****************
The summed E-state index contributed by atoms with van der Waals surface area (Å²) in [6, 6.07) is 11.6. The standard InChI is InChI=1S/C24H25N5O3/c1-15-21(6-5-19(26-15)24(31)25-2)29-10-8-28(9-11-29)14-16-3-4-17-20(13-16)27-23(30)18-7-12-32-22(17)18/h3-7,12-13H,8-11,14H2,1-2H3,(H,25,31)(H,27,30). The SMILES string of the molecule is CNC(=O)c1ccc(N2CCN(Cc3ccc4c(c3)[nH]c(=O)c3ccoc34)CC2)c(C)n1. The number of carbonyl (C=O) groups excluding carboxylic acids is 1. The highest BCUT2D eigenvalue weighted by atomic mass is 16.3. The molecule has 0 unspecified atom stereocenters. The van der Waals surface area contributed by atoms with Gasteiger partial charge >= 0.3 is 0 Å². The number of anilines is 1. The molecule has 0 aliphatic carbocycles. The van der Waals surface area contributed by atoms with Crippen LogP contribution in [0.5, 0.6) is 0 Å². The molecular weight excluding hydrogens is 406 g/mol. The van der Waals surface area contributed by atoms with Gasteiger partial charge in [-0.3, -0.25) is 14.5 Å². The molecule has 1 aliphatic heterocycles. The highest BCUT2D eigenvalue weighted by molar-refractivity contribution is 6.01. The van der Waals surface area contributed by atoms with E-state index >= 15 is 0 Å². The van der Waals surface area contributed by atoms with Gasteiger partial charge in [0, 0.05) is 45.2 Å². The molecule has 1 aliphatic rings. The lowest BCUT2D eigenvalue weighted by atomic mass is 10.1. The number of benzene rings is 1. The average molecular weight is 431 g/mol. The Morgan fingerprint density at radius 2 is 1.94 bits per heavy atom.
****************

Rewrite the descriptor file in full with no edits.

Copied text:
The summed E-state index contributed by atoms with van der Waals surface area (Å²) in [6, 6.07) is 11.6. The standard InChI is InChI=1S/C24H25N5O3/c1-15-21(6-5-19(26-15)24(31)25-2)29-10-8-28(9-11-29)14-16-3-4-17-20(13-16)27-23(30)18-7-12-32-22(17)18/h3-7,12-13H,8-11,14H2,1-2H3,(H,25,31)(H,27,30). The SMILES string of the molecule is CNC(=O)c1ccc(N2CCN(Cc3ccc4c(c3)[nH]c(=O)c3ccoc34)CC2)c(C)n1. The number of carbonyl (C=O) groups excluding carboxylic acids is 1. The highest BCUT2D eigenvalue weighted by atomic mass is 16.3. The molecule has 0 unspecified atom stereocenters. The van der Waals surface area contributed by atoms with Gasteiger partial charge >= 0.3 is 0 Å². The number of anilines is 1. The molecule has 0 aliphatic carbocycles. The van der Waals surface area contributed by atoms with Crippen LogP contribution in [0.5, 0.6) is 0 Å². The molecular weight excluding hydrogens is 406 g/mol. The van der Waals surface area contributed by atoms with Gasteiger partial charge in [-0.3, -0.25) is 14.5 Å². The molecule has 1 aliphatic heterocycles. The highest BCUT2D eigenvalue weighted by molar-refractivity contribution is 6.01. The van der Waals surface area contributed by atoms with E-state index >= 15 is 0 Å². The van der Waals surface area contributed by atoms with Gasteiger partial charge in [0, 0.05) is 45.2 Å². The molecule has 1 aliphatic rings. The lowest BCUT2D eigenvalue weighted by atomic mass is 10.1. The number of benzene rings is 1. The average molecular weight is 431 g/mol. The Morgan fingerprint density at radius 2 is 1.94 bits per heavy atom.